Broome County Jail settles with trans woman, announces new LGBTQ guidelines

Makyyla Holland, 25, filed a lawsuit that prompted the Broome County Jail to implement policies for the treatment of LGBTQ people in custody.
Makyyla Holland, 25, filed a lawsuit that prompted the Broome County Jail to implement policies for the treatment of LGBTQ people in custody.
Michael O’Neal/New York Civil Liberties Union

The Broome County Jail in Binghamton is undergoing policy changes to improve conditions for LGBTQ people in custody as a result of a settlement stemming from a lawsuit filed by a Black transgender woman who said she suffered violence, medical mistreatment, and other injustices while housed at the county jail, according to the New York Civil Liberties Union (NYCLU).

Makyyla Holland, 25, was motivated to file a lawsuit last year based on her experience in the Broome County Jail in 2021 when she said the county sheriff’s office discriminated against her on the basis of sex, transgender status, and disability. She said she was beaten, faced illegal strip searches, placed in custody with men and in isolation, and was not allowed to take her necessary medications like antidepressants and hormone treatments. 

The settlement led the jail to implement new policies to house individuals consistent with their gender identity; allow people in custody to specify the gender of the officer they wish to search them; respect people’s gender identity in contexts ranging from pronoun use to names; provide clothing and toiletry in accordance with gender identity and supply gender-affirming items such as wigs; and administer medical care without discrimination on the basis of sex, gender identity, gender expression, or sexual orientation. 

Holland received $160,000 in the settlement.

“No one should ever have to go through what I went through at the Broome County Jail and I am so grateful that with this new policy hopefully no one else ever will; this is a great outcome,” Holland said, according to the NYCLU. “This policy and policies like it can impact a lot of my community, and I will continue to fight to ensure that no other trans person in New York or anywhere has to endure what I did.”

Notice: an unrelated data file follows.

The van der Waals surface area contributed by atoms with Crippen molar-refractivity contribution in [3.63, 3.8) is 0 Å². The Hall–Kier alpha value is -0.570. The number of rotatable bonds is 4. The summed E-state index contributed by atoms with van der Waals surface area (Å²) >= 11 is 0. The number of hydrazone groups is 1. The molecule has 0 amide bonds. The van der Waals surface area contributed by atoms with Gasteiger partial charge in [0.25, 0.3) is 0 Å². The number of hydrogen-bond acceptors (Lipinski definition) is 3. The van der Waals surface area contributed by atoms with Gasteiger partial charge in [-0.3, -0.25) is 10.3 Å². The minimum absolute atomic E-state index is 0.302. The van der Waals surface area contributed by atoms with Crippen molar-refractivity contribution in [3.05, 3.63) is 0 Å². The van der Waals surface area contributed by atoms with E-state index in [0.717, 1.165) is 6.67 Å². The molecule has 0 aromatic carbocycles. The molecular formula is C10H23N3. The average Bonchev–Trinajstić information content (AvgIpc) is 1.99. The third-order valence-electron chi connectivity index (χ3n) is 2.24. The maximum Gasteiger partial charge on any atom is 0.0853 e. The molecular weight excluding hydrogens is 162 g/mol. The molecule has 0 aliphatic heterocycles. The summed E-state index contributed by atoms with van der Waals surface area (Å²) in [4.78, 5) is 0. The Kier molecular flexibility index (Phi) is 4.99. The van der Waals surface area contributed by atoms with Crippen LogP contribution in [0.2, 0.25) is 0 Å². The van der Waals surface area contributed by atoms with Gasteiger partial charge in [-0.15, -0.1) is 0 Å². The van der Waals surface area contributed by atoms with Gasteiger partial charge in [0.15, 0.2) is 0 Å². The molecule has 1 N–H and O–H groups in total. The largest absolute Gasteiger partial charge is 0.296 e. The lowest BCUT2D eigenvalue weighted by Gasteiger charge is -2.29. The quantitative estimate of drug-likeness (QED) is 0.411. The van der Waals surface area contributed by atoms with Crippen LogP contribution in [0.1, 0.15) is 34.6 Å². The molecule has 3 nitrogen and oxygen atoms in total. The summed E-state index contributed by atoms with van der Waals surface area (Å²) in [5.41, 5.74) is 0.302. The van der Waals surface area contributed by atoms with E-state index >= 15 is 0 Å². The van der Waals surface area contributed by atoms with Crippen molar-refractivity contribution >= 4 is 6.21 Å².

Broome County Sheriff Fred Akshar, a former state senator, welcomed the settlement.

“While this settlement stems from an incident and subsequent lawsuit that occurred before I was elected sheriff, I’m pleased we were able to amicably reach a resolution that establishes clear LGBTI Guidelines, which were previously nonexistent, to address the rights of LGBTI inmates while maintaining the safety and security of individuals both housed and working at the Broome County Correctional Facility,” Akshar said. “It’s another important step forward in pragmatically and safely modernizing policies to meet the needs of those we serve and protect as we work to build a better, safer community for everyone in Broome County.”

As a state senator, Akshar notably opposed the Gender Expression Non-Discrimination Act — which added gender identity and expression as protected classes under the state’s human rights and hate crimes law — when it was approved in 2019. Akshar spoke out against it by perpetuating false hysteria over bathrooms, saying the legislation would “open the door to child predators.” On another occasion, Askhar was one of five members of the upper house to vote against a state bill calling to conduct a study to determine employment rates for trans New Yorkers as part of a new law to explore workforce disparities on the basis of gender identity.

The Broome County settlement comes three years after another upstate jail — in Steuben County in the Finger Lakes — faced a similar situation when a trans woman who spent four weeks there was transferred to the men’s unit because of her gender identity and faced sexual harassment and abuse. Like Holland, her medication was also withheld from her. That settlement led to changes at the jail, which cracked down on wrongdoing by calling for termination or criminal charges for substantiated cases of misconduct.

Holland was represented by the New York Civil Liberties Union, the Transgender Legal Defense & Education Fund, and pro bono counsel Paul, Weiss, Rifkind, Wharton & Garrison LLP.

“No one should be subjected to violence, illegally strip searched, denied necessary medical care, or forced into unsafe housing conditions while in jail, and we are pleased that Broome County has agreed to implement policies that will better protect transgender people’s safety while in custody,” Shayna Medley, a senior litigation staff attorney at the Transgender Legal Defense & Education Fund, said in a written statement.

Other changes could be on the horizon if proposed legislation advances in the State Legislature. The Gender Identity Respect Dignity and Safety Act, which has been introduced, would direct prisons and jails to house people and provide them with clothing and materials in accordance with their gender identity.

In New York City, meanwhile, the City Council passed legislation this year requiring the Department of Correction to report on information about trans individuals in custody, including their housing placements and when they request to be housed in accordance with their gender identity but are rejected. That report would be submitted to the mayor, the Council speaker, and the public advocate, as well as posted online.